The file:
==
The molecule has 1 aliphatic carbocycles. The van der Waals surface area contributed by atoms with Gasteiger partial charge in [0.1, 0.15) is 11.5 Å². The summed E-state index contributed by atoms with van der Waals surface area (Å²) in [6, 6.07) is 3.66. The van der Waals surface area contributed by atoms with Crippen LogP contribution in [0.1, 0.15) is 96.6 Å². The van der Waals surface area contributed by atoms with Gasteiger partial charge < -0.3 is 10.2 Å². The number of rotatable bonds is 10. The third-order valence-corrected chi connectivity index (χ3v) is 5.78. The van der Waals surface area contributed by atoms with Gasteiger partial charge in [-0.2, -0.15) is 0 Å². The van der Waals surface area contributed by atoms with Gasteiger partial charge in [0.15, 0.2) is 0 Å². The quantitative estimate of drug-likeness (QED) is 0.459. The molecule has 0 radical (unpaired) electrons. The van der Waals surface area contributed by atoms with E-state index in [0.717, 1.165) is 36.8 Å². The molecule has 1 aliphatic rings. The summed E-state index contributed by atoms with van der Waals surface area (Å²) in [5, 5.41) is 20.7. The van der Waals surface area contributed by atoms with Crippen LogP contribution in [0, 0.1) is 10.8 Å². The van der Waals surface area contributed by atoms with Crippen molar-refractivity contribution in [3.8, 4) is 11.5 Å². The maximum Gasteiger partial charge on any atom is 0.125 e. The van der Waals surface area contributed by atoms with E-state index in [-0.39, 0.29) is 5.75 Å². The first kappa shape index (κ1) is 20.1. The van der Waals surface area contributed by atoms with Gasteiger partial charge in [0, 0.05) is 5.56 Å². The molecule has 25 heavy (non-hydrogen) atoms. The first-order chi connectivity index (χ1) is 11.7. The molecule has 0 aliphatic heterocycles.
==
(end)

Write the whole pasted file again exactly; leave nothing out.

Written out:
The molecule has 1 aliphatic carbocycles. The van der Waals surface area contributed by atoms with Gasteiger partial charge in [0.1, 0.15) is 11.5 Å². The summed E-state index contributed by atoms with van der Waals surface area (Å²) in [6, 6.07) is 3.66. The van der Waals surface area contributed by atoms with Crippen LogP contribution in [0.1, 0.15) is 96.6 Å². The van der Waals surface area contributed by atoms with Gasteiger partial charge < -0.3 is 10.2 Å². The number of rotatable bonds is 10. The third-order valence-corrected chi connectivity index (χ3v) is 5.78. The van der Waals surface area contributed by atoms with Gasteiger partial charge in [-0.2, -0.15) is 0 Å². The van der Waals surface area contributed by atoms with Gasteiger partial charge in [0.15, 0.2) is 0 Å². The quantitative estimate of drug-likeness (QED) is 0.459. The molecule has 0 radical (unpaired) electrons. The van der Waals surface area contributed by atoms with E-state index in [0.717, 1.165) is 36.8 Å². The molecule has 1 aliphatic rings. The summed E-state index contributed by atoms with van der Waals surface area (Å²) in [5, 5.41) is 20.7. The van der Waals surface area contributed by atoms with Crippen LogP contribution in [0, 0.1) is 10.8 Å². The van der Waals surface area contributed by atoms with Crippen molar-refractivity contribution in [3.8, 4) is 11.5 Å². The maximum Gasteiger partial charge on any atom is 0.125 e. The van der Waals surface area contributed by atoms with E-state index in [-0.39, 0.29) is 5.75 Å². The first kappa shape index (κ1) is 20.1. The van der Waals surface area contributed by atoms with Gasteiger partial charge in [0, 0.05) is 5.56 Å². The molecule has 25 heavy (non-hydrogen) atoms. The first-order chi connectivity index (χ1) is 11.7. The molecule has 0 aliphatic heterocycles.